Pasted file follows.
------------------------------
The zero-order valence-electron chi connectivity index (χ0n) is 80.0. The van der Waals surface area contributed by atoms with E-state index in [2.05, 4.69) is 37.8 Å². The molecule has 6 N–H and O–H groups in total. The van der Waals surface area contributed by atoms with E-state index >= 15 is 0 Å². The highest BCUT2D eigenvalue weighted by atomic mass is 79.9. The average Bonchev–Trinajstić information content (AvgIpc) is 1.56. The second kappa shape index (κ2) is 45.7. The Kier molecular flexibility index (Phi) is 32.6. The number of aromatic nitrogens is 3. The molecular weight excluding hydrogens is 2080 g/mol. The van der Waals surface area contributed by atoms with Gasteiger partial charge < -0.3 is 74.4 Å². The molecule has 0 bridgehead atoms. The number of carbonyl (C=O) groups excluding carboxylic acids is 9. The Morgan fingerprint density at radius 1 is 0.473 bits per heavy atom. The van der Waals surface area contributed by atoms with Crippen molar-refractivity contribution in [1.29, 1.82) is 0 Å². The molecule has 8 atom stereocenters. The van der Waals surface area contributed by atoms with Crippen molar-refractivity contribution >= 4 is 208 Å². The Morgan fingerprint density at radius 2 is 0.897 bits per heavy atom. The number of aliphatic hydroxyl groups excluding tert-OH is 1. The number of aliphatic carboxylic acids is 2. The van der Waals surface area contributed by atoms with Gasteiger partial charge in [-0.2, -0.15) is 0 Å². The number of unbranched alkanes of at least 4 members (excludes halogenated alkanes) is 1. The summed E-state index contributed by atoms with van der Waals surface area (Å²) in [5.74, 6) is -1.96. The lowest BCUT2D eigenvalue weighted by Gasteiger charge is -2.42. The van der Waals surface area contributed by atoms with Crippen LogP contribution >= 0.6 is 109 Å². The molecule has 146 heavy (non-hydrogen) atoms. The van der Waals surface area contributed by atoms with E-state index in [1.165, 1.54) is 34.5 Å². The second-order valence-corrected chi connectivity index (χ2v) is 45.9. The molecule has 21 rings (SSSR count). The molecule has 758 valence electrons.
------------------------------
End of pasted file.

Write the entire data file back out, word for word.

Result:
The zero-order valence-electron chi connectivity index (χ0n) is 80.0. The van der Waals surface area contributed by atoms with E-state index in [2.05, 4.69) is 37.8 Å². The molecule has 6 N–H and O–H groups in total. The van der Waals surface area contributed by atoms with E-state index >= 15 is 0 Å². The highest BCUT2D eigenvalue weighted by atomic mass is 79.9. The average Bonchev–Trinajstić information content (AvgIpc) is 1.56. The second kappa shape index (κ2) is 45.7. The Kier molecular flexibility index (Phi) is 32.6. The number of aromatic nitrogens is 3. The molecular weight excluding hydrogens is 2080 g/mol. The van der Waals surface area contributed by atoms with Gasteiger partial charge < -0.3 is 74.4 Å². The molecule has 0 bridgehead atoms. The number of carbonyl (C=O) groups excluding carboxylic acids is 9. The Morgan fingerprint density at radius 1 is 0.473 bits per heavy atom. The van der Waals surface area contributed by atoms with Crippen molar-refractivity contribution in [1.29, 1.82) is 0 Å². The molecule has 8 atom stereocenters. The van der Waals surface area contributed by atoms with Crippen molar-refractivity contribution >= 4 is 208 Å². The Morgan fingerprint density at radius 2 is 0.897 bits per heavy atom. The number of aliphatic hydroxyl groups excluding tert-OH is 1. The number of aliphatic carboxylic acids is 2. The van der Waals surface area contributed by atoms with Gasteiger partial charge in [-0.2, -0.15) is 0 Å². The number of unbranched alkanes of at least 4 members (excludes halogenated alkanes) is 1. The summed E-state index contributed by atoms with van der Waals surface area (Å²) in [5.74, 6) is -1.96. The lowest BCUT2D eigenvalue weighted by Gasteiger charge is -2.42. The van der Waals surface area contributed by atoms with Crippen LogP contribution >= 0.6 is 109 Å². The molecule has 146 heavy (non-hydrogen) atoms. The van der Waals surface area contributed by atoms with E-state index in [1.165, 1.54) is 34.5 Å². The second-order valence-corrected chi connectivity index (χ2v) is 45.9. The molecule has 21 rings (SSSR count). The molecule has 758 valence electrons.